Free oral history workshop at Black History Museum
Jeremy M. Lazarus | 7/8/2016, 8:40 p.m.
Historian Lauranett L. Lee has devoted her life to uncovering the lost stories of African-American women and men to help spotlight their contributions both locally and nationally.
Now Dr. Lee wants to inspire people to preserve their own family histories to expand appreciation and knowledge of where they come from.
That’s why she is conducting a free public workshop to assist people in developing the skills to create oral histories.
The workshop, titled “Preserving History,” will be held 11 a.m. to 2 p.m. Friday, July 15, at the Black History Museum & Cultural Center of Virginia, 122 W. Leigh St., in Jackson Ward.
Dr. Lee is leading the program for the Virginia Africana Association, a volunteer-driven nonprofit that seeks to promote interest in history. She is collaborating for the event with Benjamin C. Ross, historian for Sixth Mount Zion Baptist Church in Jackson Ward, who maintains the church’s 90-year-old museum on its founder, the Rev. John Jasper.
The goal of the program is to encourage “younger people to help their elders to remember and talk about their experiences,” Dr. Lee said.
“Life is fleeting. Once a person is gone, so is their storehouse of memories and information,” she continued. “With the technology available today, we just need to get our young people involved in conversations with family members who often are willing to share if someone is willing to listen.”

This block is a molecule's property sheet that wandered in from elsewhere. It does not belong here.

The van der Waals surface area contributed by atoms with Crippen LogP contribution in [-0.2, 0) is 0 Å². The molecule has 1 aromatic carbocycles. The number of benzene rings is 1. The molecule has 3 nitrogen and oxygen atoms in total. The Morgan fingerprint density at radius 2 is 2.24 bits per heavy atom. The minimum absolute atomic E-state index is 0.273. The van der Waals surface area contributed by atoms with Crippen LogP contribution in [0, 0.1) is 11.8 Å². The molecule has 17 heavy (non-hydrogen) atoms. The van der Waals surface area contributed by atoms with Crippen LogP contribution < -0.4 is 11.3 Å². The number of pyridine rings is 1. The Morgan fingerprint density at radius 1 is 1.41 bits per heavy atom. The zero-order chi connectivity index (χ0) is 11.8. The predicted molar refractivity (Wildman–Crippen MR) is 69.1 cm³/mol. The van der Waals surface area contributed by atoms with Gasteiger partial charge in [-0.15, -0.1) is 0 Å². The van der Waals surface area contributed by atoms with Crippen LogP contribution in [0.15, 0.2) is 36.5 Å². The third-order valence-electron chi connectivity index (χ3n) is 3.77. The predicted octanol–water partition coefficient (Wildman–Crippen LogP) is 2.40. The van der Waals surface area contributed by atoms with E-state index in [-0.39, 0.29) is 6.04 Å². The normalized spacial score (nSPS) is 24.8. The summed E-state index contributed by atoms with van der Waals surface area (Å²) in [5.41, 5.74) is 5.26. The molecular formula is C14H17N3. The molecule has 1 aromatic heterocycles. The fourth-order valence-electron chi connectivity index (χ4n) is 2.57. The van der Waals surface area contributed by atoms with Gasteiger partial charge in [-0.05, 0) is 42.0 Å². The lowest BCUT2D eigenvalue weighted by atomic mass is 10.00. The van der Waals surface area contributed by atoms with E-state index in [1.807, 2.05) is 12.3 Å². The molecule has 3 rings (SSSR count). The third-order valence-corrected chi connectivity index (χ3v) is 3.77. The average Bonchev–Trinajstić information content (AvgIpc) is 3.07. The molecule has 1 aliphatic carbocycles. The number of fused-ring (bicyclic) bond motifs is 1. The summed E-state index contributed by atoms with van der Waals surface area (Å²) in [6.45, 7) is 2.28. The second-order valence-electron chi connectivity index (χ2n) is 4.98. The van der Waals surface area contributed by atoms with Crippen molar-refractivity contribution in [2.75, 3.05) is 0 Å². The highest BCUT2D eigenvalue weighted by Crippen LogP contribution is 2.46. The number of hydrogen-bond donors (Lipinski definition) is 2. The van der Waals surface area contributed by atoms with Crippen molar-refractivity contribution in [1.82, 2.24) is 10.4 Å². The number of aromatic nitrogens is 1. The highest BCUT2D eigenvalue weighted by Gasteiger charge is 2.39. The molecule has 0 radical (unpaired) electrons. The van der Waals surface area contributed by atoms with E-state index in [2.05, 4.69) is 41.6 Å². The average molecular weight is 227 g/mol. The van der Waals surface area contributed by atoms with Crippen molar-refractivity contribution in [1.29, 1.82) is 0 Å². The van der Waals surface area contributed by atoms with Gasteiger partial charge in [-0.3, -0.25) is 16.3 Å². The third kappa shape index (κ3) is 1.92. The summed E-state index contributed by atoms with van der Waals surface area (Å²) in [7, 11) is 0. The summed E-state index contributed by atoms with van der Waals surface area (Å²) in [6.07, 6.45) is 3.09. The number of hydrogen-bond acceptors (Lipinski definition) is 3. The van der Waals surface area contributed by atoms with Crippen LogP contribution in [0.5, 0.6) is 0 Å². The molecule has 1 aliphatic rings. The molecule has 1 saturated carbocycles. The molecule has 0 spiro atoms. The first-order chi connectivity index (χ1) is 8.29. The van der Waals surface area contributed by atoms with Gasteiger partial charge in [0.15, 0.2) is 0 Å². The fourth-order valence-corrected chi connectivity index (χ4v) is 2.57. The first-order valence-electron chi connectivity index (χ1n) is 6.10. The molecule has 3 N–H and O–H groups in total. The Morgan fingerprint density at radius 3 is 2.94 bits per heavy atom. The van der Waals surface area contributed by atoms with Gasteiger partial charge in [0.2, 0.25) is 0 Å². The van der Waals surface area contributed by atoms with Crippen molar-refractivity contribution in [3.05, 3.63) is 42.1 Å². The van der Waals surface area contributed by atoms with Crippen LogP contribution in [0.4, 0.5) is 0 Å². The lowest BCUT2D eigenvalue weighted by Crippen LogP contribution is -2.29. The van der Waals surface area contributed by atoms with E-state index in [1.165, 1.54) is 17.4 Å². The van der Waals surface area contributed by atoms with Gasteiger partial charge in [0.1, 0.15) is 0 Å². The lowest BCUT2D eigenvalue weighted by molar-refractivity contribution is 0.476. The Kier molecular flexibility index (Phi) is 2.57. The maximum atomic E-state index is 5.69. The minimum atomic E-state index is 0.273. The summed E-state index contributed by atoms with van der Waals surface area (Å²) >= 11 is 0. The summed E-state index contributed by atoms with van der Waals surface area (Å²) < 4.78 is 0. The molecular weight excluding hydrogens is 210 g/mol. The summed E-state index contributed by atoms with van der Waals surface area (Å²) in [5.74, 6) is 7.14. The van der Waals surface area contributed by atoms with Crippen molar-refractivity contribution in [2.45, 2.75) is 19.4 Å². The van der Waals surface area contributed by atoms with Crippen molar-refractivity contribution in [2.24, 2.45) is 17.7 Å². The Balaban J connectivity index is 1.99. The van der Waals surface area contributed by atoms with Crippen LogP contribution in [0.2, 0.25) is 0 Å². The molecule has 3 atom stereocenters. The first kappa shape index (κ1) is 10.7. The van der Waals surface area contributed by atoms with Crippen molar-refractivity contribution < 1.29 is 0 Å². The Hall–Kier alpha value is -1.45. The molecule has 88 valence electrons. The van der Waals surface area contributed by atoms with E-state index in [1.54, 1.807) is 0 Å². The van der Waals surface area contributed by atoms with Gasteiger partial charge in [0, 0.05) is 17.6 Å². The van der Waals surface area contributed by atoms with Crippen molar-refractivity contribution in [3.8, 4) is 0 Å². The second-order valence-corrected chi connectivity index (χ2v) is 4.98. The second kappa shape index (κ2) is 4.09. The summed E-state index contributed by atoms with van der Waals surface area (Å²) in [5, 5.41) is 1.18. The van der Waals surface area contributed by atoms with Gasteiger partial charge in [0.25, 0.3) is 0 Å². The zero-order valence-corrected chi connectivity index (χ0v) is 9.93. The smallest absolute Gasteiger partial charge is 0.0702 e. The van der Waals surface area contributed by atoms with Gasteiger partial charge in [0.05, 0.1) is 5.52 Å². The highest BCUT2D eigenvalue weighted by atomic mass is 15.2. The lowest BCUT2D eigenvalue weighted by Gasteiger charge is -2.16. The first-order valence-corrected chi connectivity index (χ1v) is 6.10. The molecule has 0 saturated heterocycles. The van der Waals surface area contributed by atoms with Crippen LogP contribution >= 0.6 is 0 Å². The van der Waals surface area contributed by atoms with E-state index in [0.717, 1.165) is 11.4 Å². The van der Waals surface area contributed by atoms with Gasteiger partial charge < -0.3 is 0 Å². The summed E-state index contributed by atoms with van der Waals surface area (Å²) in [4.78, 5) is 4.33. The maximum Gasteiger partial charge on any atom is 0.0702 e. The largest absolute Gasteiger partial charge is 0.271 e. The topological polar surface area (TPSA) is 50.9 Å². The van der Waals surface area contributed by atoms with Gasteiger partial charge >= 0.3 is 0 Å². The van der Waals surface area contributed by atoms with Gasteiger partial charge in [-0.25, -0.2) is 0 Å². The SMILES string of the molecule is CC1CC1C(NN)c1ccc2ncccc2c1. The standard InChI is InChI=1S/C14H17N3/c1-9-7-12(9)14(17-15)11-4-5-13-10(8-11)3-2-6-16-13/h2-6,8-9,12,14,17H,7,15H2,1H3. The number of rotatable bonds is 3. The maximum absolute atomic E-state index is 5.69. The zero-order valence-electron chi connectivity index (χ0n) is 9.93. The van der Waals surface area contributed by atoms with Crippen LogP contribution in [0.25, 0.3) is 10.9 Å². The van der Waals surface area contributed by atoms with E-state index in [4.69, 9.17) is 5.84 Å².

Mr. Ross will discuss the significance and importance of church artifacts and records, and ways to preserve, protect and pass them on to future generations, she said.
A native of Chesterfield County, Dr. Lee is best known as the founding curator of African-American history at the Virginia Historical Society, a post she took in 2001. Before she recently stepped down, she had become a powerful influence on African-American historical research, including leading the society’s development of an online database of the names and records of slaves titled “Unknown No More.”
She also played a key role in getting the state Department of Historical Resources to install historical markers around Virginia highlighting many of the contributions of African-Americans. She conducted pioneering research on 20th-century, African-American female reformers in Richmond and on teachers in Charlottesville who taught newly freed people after the Civil War.
Dr. Lee has curated African-American exhibits at several Virginia museums, written numerous articles and wrote a 2008 cultural history of African-Americans in Hopewell, “Making the American Dream Work.”
A graduate of Loyola University, she earned a master’s degree in history from Virginia State University and her doctorate in history from the University of Virginia.
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